Goodbye Download Squad - gHacks Tech News

Goodbye Download Squad

I sometimes cannot believe the decisions that major Internet companies make. The latest company to join the ranks is AOL with the decision to close down the Download Squad technology blog. Download Squad was one of the two blogs that I followed closely ever since I started running my own tech news site, the other was Lifehacker.

Download Squad concentrated more on tech and less on non-tech related news like Lifehacker does. The blog was on my daily reading schedule and I came to enjoy the posts of many of the blog's regular authors.

It was also often an interesting race to get the news out before they did, which I more often than not did not succeed in.

But it is not only the Download Squad website that will be discontinued, Switched.com will be discontinued as well. The site has an Alexa rank of sub 4000 which is an indicator for lots and lots of traffic.

You may remember that AOL moved the Download Squad from their original domain name to a Switched.com subdomain. That move in itself felt strange at that time but it was better than losing the site completely.

It is not clear why the sites have been closed, the post over at the Download Squad does not reveal a single reason.

The most likely reason is that the advertising revenue of the sites did not match the exceptions of the shareholders.
Could also have something to do with a change in management after the Huffington Post aquisition. But those are just guesses, no one knows and it is likely staying that way.

What stands is that this is a sad day for tech interested users like me, and many of you. Goodbye Download Squad, many of us will miss you in the year's to come.

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Comments

  1. Roman ShaRP said on April 12, 2011 at 8:07 pm
    Reply

    I hate shareholders. They make a whole world mess for their bloody money.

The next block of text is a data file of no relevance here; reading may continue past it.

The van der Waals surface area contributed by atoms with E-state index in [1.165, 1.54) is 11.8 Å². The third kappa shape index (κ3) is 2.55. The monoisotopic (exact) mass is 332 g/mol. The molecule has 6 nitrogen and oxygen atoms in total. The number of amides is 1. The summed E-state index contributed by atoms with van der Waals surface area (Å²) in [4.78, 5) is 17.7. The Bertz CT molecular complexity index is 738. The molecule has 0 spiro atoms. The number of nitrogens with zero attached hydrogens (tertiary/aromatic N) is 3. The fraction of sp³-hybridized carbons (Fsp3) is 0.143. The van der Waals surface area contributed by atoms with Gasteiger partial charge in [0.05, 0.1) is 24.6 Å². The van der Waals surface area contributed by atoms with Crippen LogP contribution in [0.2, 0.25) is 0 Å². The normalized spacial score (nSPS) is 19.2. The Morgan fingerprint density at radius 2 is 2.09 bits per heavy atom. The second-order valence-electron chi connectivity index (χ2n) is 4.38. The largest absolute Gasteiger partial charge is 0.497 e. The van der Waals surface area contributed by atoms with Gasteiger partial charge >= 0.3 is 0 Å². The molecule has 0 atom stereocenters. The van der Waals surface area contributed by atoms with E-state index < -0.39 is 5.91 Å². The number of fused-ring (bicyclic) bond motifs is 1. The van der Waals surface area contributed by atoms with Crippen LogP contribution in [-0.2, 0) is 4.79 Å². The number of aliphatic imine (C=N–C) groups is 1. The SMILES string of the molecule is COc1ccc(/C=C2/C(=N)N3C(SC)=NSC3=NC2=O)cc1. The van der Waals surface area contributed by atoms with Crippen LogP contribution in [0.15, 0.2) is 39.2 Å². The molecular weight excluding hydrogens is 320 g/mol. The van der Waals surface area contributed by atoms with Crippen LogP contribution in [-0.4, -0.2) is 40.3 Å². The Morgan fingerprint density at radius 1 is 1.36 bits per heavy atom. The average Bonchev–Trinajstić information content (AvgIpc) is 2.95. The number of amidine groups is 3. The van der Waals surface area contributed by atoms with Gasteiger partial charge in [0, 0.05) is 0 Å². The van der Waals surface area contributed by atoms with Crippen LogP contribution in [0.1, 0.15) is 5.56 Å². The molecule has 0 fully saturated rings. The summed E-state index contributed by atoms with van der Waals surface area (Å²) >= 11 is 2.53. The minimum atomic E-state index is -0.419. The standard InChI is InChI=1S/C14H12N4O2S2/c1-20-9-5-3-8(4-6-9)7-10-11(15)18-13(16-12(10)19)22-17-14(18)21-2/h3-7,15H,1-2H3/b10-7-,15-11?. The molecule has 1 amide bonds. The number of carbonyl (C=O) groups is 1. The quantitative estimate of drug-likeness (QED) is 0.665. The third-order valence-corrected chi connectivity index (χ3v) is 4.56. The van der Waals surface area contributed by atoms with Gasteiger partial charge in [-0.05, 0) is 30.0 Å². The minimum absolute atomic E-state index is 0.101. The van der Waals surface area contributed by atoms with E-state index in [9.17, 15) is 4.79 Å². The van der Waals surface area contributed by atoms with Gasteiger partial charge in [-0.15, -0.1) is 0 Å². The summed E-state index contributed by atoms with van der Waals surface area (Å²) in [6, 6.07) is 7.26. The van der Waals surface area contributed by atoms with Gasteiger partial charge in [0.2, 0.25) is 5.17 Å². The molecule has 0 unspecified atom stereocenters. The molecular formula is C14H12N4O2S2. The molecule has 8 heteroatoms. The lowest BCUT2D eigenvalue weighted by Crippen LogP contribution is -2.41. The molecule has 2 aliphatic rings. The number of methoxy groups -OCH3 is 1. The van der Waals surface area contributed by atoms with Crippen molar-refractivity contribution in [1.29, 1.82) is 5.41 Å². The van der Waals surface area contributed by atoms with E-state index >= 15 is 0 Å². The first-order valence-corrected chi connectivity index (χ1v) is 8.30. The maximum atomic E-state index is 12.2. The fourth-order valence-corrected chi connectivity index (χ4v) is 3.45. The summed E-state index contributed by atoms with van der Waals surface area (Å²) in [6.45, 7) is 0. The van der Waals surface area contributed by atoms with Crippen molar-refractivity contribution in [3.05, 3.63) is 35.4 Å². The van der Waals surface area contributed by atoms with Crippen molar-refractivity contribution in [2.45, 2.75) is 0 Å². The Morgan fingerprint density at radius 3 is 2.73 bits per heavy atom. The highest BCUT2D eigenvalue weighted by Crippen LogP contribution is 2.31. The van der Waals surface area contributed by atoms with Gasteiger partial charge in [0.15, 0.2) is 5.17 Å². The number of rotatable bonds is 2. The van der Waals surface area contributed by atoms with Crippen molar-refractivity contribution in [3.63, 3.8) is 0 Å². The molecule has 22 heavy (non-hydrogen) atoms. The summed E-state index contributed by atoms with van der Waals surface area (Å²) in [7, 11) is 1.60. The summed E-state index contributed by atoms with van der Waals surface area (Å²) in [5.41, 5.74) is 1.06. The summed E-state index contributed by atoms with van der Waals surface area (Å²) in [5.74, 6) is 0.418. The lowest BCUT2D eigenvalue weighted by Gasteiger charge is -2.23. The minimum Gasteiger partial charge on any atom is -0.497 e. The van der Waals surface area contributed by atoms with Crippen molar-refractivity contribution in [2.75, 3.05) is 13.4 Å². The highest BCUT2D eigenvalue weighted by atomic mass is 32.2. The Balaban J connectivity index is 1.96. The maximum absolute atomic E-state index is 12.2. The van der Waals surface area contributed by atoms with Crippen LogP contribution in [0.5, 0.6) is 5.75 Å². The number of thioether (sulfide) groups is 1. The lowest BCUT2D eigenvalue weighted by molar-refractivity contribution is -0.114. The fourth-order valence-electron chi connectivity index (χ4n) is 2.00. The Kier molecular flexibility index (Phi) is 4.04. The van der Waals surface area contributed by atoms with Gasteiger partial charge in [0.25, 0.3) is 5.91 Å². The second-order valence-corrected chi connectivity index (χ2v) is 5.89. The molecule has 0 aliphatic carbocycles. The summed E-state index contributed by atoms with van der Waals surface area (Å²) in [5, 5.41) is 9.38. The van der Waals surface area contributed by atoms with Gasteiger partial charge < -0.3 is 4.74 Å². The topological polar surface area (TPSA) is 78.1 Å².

2. Adam Dempsey said on April 12, 2011 at 8:19 pm
    Reply

    If this was last week I would of sworn it was an Aprils Fools joke!

    Really don’t understand why AOL are doing this, surely it was a big money maker for them?

    1. Martin Brinkmann said on April 12, 2011 at 10:02 pm
      Reply

      Adam I’m not sure about the money, as those corporate sites tend to have less ads but higher payouts for the ads. I’d say it was more or less peanuts for AOL. May be wrong though.

      1. Adam Dempsey said on April 12, 2011 at 10:07 pm
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        Surprised they didn’t at least try selling the site, could of at least made something back on it!

      2. Martin Brinkmann said on April 12, 2011 at 10:09 pm
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        Yeah that would be my point as well. Depending on current traffic levels and such, they could surely make a million+ from the site easily, a lot more if they find an interested buyer. I mean, how much did they pay for the HufPost, 380 million? That’s insane.

    2. Adam Dempsey said on April 12, 2011 at 10:14 pm
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      But I guess in comparison to what they paid for that it would be pennies they get back

      1. Martin Brinkmann said on April 12, 2011 at 10:23 pm
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        They probably made a calculation and came to the conclusion that selling the site would reduce the end price significantly, lawyers and such involved, that it would not make sense. What I do not understand is that they do not keep the site running.

        Lets assume they pay $50 for each article and publish five articles per day (I think it is a lot less). That would be 5*50*365 for the year for writers. Plus another $3000 or so for a solid server. Total running costs per year: 94250 Dollars. Lets further assume they get 2 million uniques per month, and 4 million pageviews. They surely get an eCPM of $10 with their special ad rates and such, but lets assume the ecpm is $5. That would be (4000000/1000)*5 for the monthly earnings of 20000 Dollars. That times 12 is 240000 Dollars minus the costs of roughly 100k is a net profit of 140000 Dollars. Not much for AOL but still highly profitable. With $10 ecpm it would be a net profit of around 350k per year. Sure you need an accountant for that but the working hours should be relatively low per year.

        Not to forget that web properties increase their value as well with every year of existence.

      2. Martin Brinkmann said on April 12, 2011 at 10:24 pm
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        The site should be profitable, and even if it returned enough money to pay for the donuts and coffee of the AOL executives ;)

    3. Sebastian said on April 14, 2011 at 11:09 pm
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      I’m not sure if I’m replying to the right comment thread! I hope so.

      Anyway —

      Yeah, there was always issues monetizing Download Squad. I’m not entirely sure why (we writers were totally insulated from the advertising department at AOL) — but for whatever reason, I guess DLS didn’t make enough money for AOL.